Nanticoke Health Services is committed to the welfare of the community, its patients, staff and visitors. This page was created to keep our community informed about the latest public health concerns and emergency preparedness. Public health affects everyone and the responsibility for emergency preparedness rests with each individual.
The Emergency Preparedness Plan is designed to maximize human survival and preservation of property, minimize danger, restore normal working conditions, and assure responsive communications within the organization, surrounding neighborhoods, the Town of Seaford, state agencies such as the State Police, the Local Emergency Planning Committee (LEPC), and the Delaware Emergency Management Agency (DEMA). This plan is fashioned in accordance with the laws, regulations, and policies that govern emergency preparedness and reflects the most current thinking in this area.
Nanticoke, like most hospitals in the United States, have been preparing to protect our patients, employees and community against contagious health conditions. Nanticoke regularly performs emergency preparedness drills with scenarios that include diseases that are spread through body fluids, like Ebola.
Learn more about the latest public health concerns below*:
According to the Centers for Disease Control and Prevention (CDC): Influenza (flu) is a contagious respiratory illness caused by influenza viruses. It can cause mild to severe illness. Serious outcomes of flu infection can result in hospitalization or death. Some people, such as older people, young children, and people with certain health conditions, are at high risk for serious flu complications. The best way to prevent the flu is by getting vaccinated each year.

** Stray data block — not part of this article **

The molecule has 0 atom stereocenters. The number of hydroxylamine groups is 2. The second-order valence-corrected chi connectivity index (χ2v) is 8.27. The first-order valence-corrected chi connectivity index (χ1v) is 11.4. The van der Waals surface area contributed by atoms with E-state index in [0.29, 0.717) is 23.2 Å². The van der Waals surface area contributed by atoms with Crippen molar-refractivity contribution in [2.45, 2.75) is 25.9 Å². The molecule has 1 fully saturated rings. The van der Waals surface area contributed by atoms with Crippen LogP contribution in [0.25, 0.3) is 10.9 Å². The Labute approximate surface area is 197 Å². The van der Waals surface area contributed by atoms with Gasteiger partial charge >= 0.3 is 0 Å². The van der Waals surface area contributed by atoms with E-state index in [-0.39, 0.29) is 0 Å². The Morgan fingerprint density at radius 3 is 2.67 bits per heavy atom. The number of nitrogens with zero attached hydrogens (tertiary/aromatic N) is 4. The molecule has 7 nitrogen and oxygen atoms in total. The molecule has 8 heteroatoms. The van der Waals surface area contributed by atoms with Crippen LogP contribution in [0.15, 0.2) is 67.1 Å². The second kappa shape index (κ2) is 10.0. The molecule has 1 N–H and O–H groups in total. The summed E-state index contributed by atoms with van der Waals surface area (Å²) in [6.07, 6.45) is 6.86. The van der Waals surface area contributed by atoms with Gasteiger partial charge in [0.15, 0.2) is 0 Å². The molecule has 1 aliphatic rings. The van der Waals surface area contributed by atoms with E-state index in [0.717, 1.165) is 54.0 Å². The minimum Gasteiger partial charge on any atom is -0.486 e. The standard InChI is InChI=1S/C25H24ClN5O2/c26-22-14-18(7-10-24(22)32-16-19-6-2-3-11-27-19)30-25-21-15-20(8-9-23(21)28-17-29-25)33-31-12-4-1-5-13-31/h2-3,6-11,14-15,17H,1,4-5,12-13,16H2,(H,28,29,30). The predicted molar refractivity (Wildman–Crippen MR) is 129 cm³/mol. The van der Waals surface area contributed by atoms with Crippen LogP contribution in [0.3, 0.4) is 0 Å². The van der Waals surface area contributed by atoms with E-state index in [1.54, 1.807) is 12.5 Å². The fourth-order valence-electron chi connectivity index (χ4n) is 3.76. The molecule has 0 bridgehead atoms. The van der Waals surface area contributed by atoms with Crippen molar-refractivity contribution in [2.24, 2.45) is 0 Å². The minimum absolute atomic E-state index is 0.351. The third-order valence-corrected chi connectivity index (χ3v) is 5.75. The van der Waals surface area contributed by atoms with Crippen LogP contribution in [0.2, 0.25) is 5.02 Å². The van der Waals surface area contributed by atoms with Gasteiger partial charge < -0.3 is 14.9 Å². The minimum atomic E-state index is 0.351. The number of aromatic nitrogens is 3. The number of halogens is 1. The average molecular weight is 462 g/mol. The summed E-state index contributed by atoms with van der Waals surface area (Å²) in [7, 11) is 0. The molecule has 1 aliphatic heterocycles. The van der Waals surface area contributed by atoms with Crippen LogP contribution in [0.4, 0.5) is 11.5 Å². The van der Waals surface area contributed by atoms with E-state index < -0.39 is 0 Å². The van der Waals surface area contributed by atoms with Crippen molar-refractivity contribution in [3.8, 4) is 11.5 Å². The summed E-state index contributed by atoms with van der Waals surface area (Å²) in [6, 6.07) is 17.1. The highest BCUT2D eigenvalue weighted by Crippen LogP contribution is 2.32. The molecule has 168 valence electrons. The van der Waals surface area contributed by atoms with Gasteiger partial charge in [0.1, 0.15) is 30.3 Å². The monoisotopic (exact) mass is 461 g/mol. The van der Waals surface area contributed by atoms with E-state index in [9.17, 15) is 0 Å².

NOW OFFERING SEASONAL FLU SHOTS
Nanticoke Immediate Care is now offering seasonal flu shots at all of its locations.
Flu shots are covered by Medicare and most insurances.
According to the Delaware Division of Public Health (DPH): Zika is a disease caused by a virus primarily transmitted through the bite of infected Aedes mosquitoes. Most people who are infected with Zika do not develop symptoms. About one in five people infected with the virus develop the disease and symptoms are geFnerally mild. Anyone who lives or travels in the impacted areas can be infected.
If you are pregnant and have traveled outside the country or believe you may have contracted the Zika virus, please talk to your healthcare provider as soon as possible.
According to the Delaware Division of Public Health (DPH): Lyme disease is the most common vector-borne disease in the United States with approximately 20,000 new cases reported each year. The Lyme disease bacterium, Borrelia burgdorferi, is transmitted to animals and humans through the bite of an infected blacklegged or deer tick.
West Nile Virus
According to the Centers for Disease Control and Prevention (CDC): West Nile virus (WNV) is most commonly transmitted to humans by mosquitoes. You can reduce your risk of being infected with WNV by using insect repellent and wearing protective clothing to prevent mosquito bites. There are no medications to treat or vaccines to prevent WNV infection. Fortunately, most people infected with WNV will have no symptoms. About 1 in 5 people who are infected will develop a fever with other symptoms.
Sources: The Delaware Division of Public Health (DPH) and the Centers for Disease Control & Prevention (CDC).
OTHER IMPORTANT RESOURCES
Public Health Information: